Welll nothing too exciting to report at the moment ..have been attaching bits and getting ready for the final assembly.
There's a lot of details to be taken care of before the boat can come together.. all the silly stuff that you don't really think about when ya start building a currach .. and currachs are some of the simplest boats to build in a lot of ways cos they are quite forgiving.
So what's left to do?
The upper gunnel has to come together. All the wedges of the thole pins have to be done.
The mortices for the ribs and the holes for the thole pins have to be made.
All the wedges have to be cut for the thole pins. Another breasthook has to be made.
The reinforcing gussets for the upper gunnel have to be made.
All the stringers have to be glued together.
We have had a lot of problems with the gunnels cracking when we are bending them. We cracked another one the other night cos I lost the thermometer and didn't know what temp the pipe was at. Looks like it was too low. Anyway instead of buying yet another one we decided to cut it in half and then soak them again and steam and bend the halves while cutting out the bit that cracked, this worked out pretty well and it's all bent up now waiting to be epoxied back together.
We always set this blog out to be a true record of trying to build a currach from scratch having never built a boat before. Hopefully people who are thinking of attempting this will be able to learn from our mistakes. God knows we have made plenty so far and I'm pretty sure there is more to come, they don't bother us though, both of us like working through them.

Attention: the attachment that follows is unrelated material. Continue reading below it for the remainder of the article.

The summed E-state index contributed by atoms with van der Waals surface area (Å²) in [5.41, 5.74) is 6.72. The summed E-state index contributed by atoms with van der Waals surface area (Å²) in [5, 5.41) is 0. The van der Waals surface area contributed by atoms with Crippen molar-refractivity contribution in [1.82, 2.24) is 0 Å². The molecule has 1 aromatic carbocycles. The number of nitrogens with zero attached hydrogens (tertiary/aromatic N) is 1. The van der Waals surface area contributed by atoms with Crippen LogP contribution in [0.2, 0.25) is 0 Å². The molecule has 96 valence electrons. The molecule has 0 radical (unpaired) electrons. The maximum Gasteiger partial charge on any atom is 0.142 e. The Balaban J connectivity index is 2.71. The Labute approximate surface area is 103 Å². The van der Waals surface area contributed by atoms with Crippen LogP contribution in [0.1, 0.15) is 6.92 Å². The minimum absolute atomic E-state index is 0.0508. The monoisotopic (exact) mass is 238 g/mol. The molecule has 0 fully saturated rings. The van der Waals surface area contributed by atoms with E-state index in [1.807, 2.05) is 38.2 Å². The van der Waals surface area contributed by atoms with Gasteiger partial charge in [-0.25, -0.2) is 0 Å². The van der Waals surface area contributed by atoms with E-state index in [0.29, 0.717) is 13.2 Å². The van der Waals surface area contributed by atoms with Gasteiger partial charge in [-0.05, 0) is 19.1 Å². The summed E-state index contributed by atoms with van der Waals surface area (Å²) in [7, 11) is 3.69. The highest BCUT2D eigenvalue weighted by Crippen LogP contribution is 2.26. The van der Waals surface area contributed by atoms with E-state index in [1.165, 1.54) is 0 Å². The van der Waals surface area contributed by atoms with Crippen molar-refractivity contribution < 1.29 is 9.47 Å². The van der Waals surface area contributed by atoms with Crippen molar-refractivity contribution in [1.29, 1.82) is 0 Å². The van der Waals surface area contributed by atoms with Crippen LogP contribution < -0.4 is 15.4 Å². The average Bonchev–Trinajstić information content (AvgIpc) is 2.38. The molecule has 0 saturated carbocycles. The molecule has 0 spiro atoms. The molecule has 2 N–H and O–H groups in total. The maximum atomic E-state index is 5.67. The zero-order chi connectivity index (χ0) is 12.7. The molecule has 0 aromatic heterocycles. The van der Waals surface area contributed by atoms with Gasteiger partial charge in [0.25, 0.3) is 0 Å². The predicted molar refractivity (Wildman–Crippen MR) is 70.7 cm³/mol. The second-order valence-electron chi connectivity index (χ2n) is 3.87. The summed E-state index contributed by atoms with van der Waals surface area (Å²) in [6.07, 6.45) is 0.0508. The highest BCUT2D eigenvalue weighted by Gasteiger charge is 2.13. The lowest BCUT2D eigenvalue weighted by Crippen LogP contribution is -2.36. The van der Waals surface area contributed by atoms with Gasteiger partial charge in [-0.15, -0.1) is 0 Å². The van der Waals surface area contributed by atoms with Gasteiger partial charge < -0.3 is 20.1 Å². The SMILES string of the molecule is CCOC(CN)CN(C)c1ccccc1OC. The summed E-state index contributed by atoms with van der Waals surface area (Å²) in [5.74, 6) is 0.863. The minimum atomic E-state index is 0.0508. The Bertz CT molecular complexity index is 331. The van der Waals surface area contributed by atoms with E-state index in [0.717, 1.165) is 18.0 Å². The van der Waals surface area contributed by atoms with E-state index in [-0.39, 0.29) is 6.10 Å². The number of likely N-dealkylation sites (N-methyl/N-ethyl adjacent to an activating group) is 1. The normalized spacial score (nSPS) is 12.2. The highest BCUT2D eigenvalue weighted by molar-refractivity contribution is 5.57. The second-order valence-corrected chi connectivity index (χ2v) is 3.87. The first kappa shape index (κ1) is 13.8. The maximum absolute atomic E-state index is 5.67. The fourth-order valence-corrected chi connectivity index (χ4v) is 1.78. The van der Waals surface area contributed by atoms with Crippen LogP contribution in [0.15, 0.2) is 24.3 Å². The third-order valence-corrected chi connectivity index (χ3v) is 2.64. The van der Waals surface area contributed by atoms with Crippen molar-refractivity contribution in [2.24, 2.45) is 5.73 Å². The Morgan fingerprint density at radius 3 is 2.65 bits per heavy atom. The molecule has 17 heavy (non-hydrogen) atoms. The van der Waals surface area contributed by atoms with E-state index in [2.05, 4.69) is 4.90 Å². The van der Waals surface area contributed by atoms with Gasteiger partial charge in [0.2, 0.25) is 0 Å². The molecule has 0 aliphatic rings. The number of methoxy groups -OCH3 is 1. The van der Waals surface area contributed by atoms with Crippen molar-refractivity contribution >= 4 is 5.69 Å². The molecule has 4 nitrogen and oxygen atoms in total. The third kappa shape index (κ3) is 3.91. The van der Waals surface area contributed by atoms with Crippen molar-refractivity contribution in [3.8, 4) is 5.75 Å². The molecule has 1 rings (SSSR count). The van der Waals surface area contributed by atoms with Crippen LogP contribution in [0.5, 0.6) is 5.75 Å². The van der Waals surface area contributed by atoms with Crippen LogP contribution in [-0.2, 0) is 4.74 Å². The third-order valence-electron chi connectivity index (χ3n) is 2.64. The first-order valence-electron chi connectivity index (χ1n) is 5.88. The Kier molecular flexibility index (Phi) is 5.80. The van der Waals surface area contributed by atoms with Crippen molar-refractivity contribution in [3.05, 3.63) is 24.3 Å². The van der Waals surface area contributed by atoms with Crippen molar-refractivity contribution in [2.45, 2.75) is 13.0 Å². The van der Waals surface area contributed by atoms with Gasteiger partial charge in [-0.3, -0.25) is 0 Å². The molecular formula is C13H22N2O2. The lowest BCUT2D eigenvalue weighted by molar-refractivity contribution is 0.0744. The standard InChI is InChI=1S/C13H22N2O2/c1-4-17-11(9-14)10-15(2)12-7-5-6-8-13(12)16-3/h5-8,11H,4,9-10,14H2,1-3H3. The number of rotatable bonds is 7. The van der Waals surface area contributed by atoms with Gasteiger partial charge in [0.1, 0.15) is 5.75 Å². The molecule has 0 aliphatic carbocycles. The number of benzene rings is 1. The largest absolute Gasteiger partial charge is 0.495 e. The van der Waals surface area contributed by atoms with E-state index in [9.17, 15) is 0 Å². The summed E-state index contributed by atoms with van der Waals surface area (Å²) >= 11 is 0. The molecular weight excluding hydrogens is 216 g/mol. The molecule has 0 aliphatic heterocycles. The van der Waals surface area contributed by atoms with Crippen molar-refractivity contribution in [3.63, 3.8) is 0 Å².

Monday, July 9, 2012
Right so, once the gunnels are done (and we are getting closer I swear) we will move on to constructing the body of the boat that your feet rest on as you row. This consists of ribs and stringers. Ribs are exactly what you would think by the name and on our boat we are making both them and the stringers out of cedar. They will be running in the same direction as the seats and are steam bent into roughly half circular shape as you would have seen in much earlier posts.
Thursday, July 5, 2012
Sunday, July 1, 2012
I realise the rowing terms and seeing individual bits being made may not make a whole lot of sense so for those of us who like a visual aid here's a kind of infographic I did this morning to explain the constituent parts around where the oars go.